The level of Leicester’s success is unprecedented in the Premier League era – going from a newly-promoted club rooted to the bottom of the league, to reaching the summit of the table in less than 12 months. It’s a staggering achievement. But what they’re doing is not revolutionary. Or rather, the way they’ve achieved success isn’t revolutionary. We’ve seen it before. Quite recently, too.
Southampton’s turn around under Mauricio Pochettino wasn’t quite on the scale we’ve seen from the Foxes so far this season, but there’s a parallel. They went from being freshly-promoted whipping boys, shipping a lot of goals every week to finishing 8th after sacking the manager who got them promoted.
Leicester’s performances this season have been predicated on a number of simple factors that they share with the Saints squad of that time: pressing high up the pitch, simple defensive discipline, transitioning the ball quickly from back to front, forwards playing with creative freedom, and consistent team selection based around a spine of players who have played together for a number of years.
The similarities go even further than that if you look at the specifics. Both sides have an English centre forward with a rags to riches story who is blossoming late in his career. A fleet-footed creative wide player. A tough-tackling French midfielder. A journeyman centre back adapting well to top flight football after a career predominantly spent in the lower leagues. On both a macro and micro level, there is an uncanny resemblance between the two.
What’s also striking is that Leicester and Southampton both centred around a core of 4 or 5 players who played in the Championship with their respective teams before establishing themselves as top level professionals – Schmeichel, Morgan, Drinkwater, Vardy for the Foxes; Fonte, Schneiderlin, Lallana, Lambert for the Saints.
The sense of cohesion and development as a collective, as well as individually, seems integral to their team’s success;teambuilding is often overlooked in terms of significance but is a vital facet of playing at the highest level. Look at the modern footballing dynasties of Barcelona and Manchester United – each of them built sides with a nexus of players who broke into the first team together and were then selected consistently and allowed to grow as a unit.
The appointment of softly spoken, tactically focused, principled coaches made all the difference for Leicester and Southampton – they picked the right gardeners to nurture their flowers and allow them to bloom. Both clubs also adopted a shrewd approach to recruitment, forgoing wholesale changes [unlike Liverpool and Spurs] and instead adding players after rigorous assessment who complemented the existing squad. This is, of course, reliant on having a well established blueprint of the way you want to play and a good idea of the players you need to execute it effectively. Pochettino and Ranieri have succeeded where Adkins and Pearson were struggling, and achieved a considerable turnabout in fortunes with largely the same resources at their disposal. Rather than looking for quick fixes, they exercised restraint and showed faith in the potential of their existing players to reach beyond their current abilities.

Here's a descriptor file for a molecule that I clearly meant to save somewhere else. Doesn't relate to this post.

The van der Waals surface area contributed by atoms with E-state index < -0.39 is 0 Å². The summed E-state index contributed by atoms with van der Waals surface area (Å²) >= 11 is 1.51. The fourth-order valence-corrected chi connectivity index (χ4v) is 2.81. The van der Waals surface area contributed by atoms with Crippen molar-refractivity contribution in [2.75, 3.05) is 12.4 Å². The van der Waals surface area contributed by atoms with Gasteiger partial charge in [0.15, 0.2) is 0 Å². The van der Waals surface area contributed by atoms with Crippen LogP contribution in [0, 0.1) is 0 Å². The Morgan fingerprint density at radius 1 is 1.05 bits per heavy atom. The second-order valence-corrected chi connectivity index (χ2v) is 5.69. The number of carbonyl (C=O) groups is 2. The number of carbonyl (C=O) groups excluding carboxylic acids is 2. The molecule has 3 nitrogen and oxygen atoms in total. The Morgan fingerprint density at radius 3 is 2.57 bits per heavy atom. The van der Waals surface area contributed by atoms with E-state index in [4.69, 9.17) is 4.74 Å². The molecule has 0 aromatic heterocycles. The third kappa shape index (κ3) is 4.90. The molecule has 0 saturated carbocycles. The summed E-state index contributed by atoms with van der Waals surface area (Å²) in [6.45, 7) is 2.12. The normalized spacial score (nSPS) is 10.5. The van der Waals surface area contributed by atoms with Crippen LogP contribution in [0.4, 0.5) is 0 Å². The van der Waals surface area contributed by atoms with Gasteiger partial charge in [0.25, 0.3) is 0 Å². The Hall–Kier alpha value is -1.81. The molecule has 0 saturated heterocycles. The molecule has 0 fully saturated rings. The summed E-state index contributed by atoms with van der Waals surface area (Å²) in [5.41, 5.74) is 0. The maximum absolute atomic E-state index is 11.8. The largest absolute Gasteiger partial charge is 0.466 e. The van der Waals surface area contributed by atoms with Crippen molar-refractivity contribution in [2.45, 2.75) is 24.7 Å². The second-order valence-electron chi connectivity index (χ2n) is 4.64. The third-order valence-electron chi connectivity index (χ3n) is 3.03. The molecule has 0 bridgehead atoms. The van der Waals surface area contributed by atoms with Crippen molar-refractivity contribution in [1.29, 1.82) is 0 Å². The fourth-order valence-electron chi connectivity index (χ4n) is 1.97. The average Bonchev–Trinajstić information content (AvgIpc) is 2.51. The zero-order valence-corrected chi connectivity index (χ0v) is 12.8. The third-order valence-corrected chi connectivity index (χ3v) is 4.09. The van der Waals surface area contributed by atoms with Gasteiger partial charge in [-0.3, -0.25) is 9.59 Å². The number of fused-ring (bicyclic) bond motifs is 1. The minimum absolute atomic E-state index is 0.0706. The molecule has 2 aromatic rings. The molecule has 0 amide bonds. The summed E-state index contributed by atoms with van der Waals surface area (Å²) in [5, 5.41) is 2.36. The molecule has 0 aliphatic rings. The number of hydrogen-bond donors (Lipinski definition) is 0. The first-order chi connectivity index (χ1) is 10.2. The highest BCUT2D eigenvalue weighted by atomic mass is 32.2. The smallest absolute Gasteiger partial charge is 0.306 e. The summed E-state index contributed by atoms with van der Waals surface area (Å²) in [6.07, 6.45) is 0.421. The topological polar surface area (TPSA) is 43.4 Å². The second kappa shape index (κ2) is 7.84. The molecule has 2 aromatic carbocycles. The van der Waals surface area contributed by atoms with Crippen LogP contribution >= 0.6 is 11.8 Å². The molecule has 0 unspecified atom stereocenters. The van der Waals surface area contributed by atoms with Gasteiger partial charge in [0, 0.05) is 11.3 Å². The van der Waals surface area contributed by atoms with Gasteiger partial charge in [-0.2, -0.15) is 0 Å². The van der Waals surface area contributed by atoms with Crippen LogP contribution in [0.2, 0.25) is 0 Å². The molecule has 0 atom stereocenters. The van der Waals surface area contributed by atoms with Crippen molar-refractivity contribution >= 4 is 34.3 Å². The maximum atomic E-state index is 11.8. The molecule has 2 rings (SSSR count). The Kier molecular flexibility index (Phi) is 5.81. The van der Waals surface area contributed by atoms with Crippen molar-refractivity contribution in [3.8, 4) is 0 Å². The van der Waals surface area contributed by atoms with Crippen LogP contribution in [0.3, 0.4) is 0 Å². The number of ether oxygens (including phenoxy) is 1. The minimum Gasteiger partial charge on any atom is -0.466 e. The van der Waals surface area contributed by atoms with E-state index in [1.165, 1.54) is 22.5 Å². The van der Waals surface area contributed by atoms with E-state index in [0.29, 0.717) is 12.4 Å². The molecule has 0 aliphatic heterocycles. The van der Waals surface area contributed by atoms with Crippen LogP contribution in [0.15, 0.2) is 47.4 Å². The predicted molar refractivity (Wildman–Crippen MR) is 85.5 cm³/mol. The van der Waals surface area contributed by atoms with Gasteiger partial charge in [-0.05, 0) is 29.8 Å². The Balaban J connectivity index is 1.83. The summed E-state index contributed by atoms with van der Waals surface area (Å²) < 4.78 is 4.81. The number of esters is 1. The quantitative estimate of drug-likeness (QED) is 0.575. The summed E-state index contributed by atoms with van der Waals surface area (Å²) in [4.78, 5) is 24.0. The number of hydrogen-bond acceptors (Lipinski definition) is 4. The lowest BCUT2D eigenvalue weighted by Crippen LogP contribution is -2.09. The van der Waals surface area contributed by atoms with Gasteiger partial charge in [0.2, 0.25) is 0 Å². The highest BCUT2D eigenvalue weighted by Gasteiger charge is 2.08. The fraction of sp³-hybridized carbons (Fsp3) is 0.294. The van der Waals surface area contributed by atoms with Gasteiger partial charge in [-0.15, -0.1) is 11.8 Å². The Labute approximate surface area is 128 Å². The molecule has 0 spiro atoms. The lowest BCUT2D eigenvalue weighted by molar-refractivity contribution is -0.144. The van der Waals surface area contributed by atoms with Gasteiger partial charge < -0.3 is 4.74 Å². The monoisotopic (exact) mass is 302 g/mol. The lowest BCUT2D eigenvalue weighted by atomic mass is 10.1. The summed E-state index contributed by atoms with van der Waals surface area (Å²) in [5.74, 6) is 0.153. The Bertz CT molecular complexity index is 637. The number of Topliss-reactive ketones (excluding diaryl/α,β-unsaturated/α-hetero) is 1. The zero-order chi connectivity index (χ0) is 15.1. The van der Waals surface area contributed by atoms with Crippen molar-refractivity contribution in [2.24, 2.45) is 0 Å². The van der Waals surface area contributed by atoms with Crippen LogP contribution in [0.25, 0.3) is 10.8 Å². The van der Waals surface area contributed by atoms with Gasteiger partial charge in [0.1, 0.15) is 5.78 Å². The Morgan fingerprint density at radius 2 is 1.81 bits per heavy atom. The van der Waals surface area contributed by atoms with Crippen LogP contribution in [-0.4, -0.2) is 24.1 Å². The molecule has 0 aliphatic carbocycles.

This perhaps goes some way to negating the view that managers are ultimately insignificant; an accusation that has been frequently levelled at Pep Guardiola in the wake of his impending appointment at Manchester City. Harry Redknapp said the game is about “great players rather than great managers”, a statement that probably says more about his own ability rather than about the nature of management.
Both teams showed a significant improvement in form, style, and position in the league table, while individual players have developed tactically, technically, and physically at perplexing levels. Clearly strong coaching and leadership had some influence on this – Lallana, Lambert, Schneiderlin and Vardy have all gone from languishing in the lower echelons of the British football pyramid to becoming senior internationals under the tutelage of effective coaches.
Karl Marx famously said that history repeats itself, first as tragedy then as farce. Although you’d struggle to construe Pochettino’s tenure at Southampton as a tragedy, there would have been few who would have considered the thought of Leicester City as title challengers as anything other than farcical 6 months ago. But their success has not come out of the blue. It has been grounded in the same basic principles of team-building, player development and tactical astuteness that delivered results for another traditionally unfashionable club just a few years ago. The quick blue Foxes may have jumped over their lazy title contenders but they have done so via a well-worn path.